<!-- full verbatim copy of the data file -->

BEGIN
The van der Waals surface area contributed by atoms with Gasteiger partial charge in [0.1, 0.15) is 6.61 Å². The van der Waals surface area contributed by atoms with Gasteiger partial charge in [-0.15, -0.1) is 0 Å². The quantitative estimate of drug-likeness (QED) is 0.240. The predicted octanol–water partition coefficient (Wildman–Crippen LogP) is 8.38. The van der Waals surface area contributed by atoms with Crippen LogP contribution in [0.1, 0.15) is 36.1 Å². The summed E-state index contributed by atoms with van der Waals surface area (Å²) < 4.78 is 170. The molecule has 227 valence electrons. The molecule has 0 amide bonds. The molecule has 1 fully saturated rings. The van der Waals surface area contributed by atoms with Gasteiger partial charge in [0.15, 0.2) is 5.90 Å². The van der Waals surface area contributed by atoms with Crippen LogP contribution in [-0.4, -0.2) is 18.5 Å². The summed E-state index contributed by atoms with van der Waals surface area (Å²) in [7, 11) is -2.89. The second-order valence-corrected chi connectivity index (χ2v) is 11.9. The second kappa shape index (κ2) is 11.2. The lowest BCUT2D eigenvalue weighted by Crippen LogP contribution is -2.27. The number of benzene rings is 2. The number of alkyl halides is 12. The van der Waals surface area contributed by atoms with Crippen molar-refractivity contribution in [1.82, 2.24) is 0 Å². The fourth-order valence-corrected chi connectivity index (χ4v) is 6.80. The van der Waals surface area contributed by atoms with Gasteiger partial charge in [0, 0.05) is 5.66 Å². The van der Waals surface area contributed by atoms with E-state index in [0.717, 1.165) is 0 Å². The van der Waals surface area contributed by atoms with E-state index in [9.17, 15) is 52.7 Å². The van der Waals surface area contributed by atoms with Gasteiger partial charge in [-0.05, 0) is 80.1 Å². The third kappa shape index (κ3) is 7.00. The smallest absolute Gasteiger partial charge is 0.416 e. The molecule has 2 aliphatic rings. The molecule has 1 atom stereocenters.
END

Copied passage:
The van der Waals surface area contributed by atoms with Gasteiger partial charge in [0.1, 0.15) is 6.61 Å². The van der Waals surface area contributed by atoms with Gasteiger partial charge in [-0.15, -0.1) is 0 Å². The quantitative estimate of drug-likeness (QED) is 0.240. The predicted octanol–water partition coefficient (Wildman–Crippen LogP) is 8.38. The van der Waals surface area contributed by atoms with Crippen LogP contribution in [0.1, 0.15) is 36.1 Å². The summed E-state index contributed by atoms with van der Waals surface area (Å²) < 4.78 is 170. The molecule has 227 valence electrons. The molecule has 0 amide bonds. The molecule has 1 fully saturated rings. The van der Waals surface area contributed by atoms with Gasteiger partial charge in [0.15, 0.2) is 5.90 Å². The van der Waals surface area contributed by atoms with Crippen LogP contribution in [-0.4, -0.2) is 18.5 Å². The summed E-state index contributed by atoms with van der Waals surface area (Å²) in [7, 11) is -2.89. The second-order valence-corrected chi connectivity index (χ2v) is 11.9. The second kappa shape index (κ2) is 11.2. The lowest BCUT2D eigenvalue weighted by Crippen LogP contribution is -2.27. The number of benzene rings is 2. The number of alkyl halides is 12. The van der Waals surface area contributed by atoms with Crippen molar-refractivity contribution in [1.82, 2.24) is 0 Å². The fourth-order valence-corrected chi connectivity index (χ4v) is 6.80. The van der Waals surface area contributed by atoms with Gasteiger partial charge in [0, 0.05) is 5.66 Å². The van der Waals surface area contributed by atoms with E-state index in [0.717, 1.165) is 0 Å². The van der Waals surface area contributed by atoms with E-state index in [9.17, 15) is 52.7 Å². The van der Waals surface area contributed by atoms with Gasteiger partial charge in [-0.05, 0) is 80.1 Å². The third kappa shape index (κ3) is 7.00. The smallest absolute Gasteiger partial charge is 0.416 e. The molecule has 2 aliphatic rings. The molecule has 1 atom stereocenters.